As I mentioned in my previous post, I spent a lot of time in Slovakia this summer. This was mostly because it’s a wonderful training venue, with mild weather and suitably inexpensive living conditions. It was also because Slovakia is renowned for its development work on racing and lifestyle mindset, and I was hoping to capture some of this for myself.

One of the most enjoyable parts of living and learning in Slovakia, was learning to speak a little Slovak. As a Brit, it’s almost embarrassing when people apologise for having poor English. I can speak incompetent, conversational Slovak. Yet people are still apologising for not having the advanced English fundamentals completely nailed yet.

An interesting example of how famous Slovakia is for its medal-winning mindset, is the case of Rio Olympics 2016 bronze medallist in C1¹, Takuya Haneda. Takuya is the first Japanese paddler to take home an Olympic medal in canoe slalom. As a Japanese athlete who also speaks fluent Slovak, Takuya is a demonstration of how a mix of cultural upbringings can produce an athlete who takes the best from each nation. Takuya moved to Bratislava as soon as he finished high school in Japan, and spent his university life studying and training completely immersed in Slovak culture.

Because I have regrettably poor Slovak, and absolutely no Japanese at all, we conducted the interview in English over Skype. Takuya had just finished a training camp in Pau, France, where the canoe slalom world championships will take place later this year. Fresh from the plane, Takuya answered my questions about language, culture and his life in Slovakia in precise English – and he only classes himself as a speaker of ‘two and a half’ languages.

Did you speak any Slovak before you moved to Slovakia?

Absolutely nothing. I moved to Slovakia when I was eighteen years old, and at first I thought I wouldn’t speak the Slovak language. I just began for fun with friends. At first they taught me a lot of slang. But I began to enjoy speaking it, especially because when a Japanese person tries to speak Slovak it’s extremely interesting and rare for Slovak people to listen to. They were very happy to listen and loved it when I tried to speak with them.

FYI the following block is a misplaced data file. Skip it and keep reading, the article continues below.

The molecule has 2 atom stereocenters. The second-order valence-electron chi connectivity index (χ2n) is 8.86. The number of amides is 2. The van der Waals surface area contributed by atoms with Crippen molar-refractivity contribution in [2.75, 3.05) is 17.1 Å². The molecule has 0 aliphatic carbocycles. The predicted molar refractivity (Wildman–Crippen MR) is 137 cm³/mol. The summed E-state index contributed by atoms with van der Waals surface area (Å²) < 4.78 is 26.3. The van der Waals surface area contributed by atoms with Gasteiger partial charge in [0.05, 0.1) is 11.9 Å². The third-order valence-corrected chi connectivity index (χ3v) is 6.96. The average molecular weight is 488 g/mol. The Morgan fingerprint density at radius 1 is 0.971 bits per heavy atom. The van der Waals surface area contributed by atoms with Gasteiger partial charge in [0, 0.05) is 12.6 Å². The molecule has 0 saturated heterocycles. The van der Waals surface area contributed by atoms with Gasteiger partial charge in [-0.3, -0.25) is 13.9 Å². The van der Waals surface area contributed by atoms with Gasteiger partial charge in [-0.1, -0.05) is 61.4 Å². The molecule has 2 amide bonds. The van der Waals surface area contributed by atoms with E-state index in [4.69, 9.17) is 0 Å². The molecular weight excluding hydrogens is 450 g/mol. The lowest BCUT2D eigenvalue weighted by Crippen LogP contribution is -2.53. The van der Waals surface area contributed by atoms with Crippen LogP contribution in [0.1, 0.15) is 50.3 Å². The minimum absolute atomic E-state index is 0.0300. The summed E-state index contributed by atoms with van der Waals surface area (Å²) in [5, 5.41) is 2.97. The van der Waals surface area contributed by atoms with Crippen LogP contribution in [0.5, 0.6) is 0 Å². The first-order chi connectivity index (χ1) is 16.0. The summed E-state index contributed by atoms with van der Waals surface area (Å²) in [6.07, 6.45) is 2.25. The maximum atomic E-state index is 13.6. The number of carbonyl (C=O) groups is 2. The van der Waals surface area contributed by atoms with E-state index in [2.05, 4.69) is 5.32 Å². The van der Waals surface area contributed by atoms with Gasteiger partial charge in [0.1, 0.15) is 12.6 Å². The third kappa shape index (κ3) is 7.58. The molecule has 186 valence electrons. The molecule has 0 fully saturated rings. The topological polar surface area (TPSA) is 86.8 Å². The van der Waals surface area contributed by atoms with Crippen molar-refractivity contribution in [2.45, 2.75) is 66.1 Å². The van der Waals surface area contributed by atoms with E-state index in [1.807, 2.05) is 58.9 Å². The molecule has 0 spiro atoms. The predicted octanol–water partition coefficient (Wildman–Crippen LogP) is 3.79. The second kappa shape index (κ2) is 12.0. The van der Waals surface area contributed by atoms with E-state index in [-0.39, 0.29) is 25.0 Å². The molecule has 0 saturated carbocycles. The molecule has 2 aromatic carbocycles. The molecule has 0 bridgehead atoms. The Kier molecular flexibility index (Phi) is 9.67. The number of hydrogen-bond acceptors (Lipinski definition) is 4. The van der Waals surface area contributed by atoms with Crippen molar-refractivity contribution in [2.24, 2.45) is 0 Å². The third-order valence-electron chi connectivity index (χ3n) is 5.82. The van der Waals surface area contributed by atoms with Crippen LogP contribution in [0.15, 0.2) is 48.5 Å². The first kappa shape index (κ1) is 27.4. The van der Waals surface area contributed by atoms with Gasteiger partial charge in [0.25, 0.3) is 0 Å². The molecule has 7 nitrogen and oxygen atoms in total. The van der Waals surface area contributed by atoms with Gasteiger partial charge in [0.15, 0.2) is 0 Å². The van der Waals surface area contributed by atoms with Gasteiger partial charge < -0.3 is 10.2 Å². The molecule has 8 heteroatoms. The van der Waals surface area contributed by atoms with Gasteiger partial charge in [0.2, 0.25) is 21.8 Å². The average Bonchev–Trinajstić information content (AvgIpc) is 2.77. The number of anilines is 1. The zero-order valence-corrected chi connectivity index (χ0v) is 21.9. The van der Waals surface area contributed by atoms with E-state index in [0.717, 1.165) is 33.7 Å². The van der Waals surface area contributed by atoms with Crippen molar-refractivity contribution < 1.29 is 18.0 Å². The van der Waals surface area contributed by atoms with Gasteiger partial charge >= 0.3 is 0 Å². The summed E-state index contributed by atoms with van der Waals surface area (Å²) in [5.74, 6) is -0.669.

I understand that when you moved to Slovakia, you had a Slovak coach. How did you communicate?

Before I moved to Slovakia, we were in contact by email. We just spoke English to begin with. But my coach wasn’t so good at English – so I told him alright, you don’t have to speak English anymore. I will learn Slovak.

Why did you choose Slovakia to be your training base?

One of the biggest reasons I chose Slovakia was that in Japan, we don’t have any big artificial whitewater courses. This is the most important thing for canoe slalom training. In Japan we were still missing a lot of things, such as coaching and training groups. Slovakia has some of the best C1 paddlers in the world, so as a C1 it seemed like the right choice for me.

Were there any cultural issues you encountered when you first moved to Slovakia?

I had previously spent a lot of time in Prague and in Europe as a whole, during my career through junior world championships. So I was already pretty familiar with a lot of European customs. But one issue I discovered only when I moved to Slovakia, was that they don’t eat dinner; just bread or cereal. Athletes eat more normally, and usually have meat with every meal. But the normal people I stayed with didn’t, and in Japan dinner is the biggest meal of the day. So I was so surprised when it was finally eight in the evening, and I asked when we are going to dinner, and they just said; ‘you don’t have any food? You didn’t buy anything for dinner? We have bread and milk.’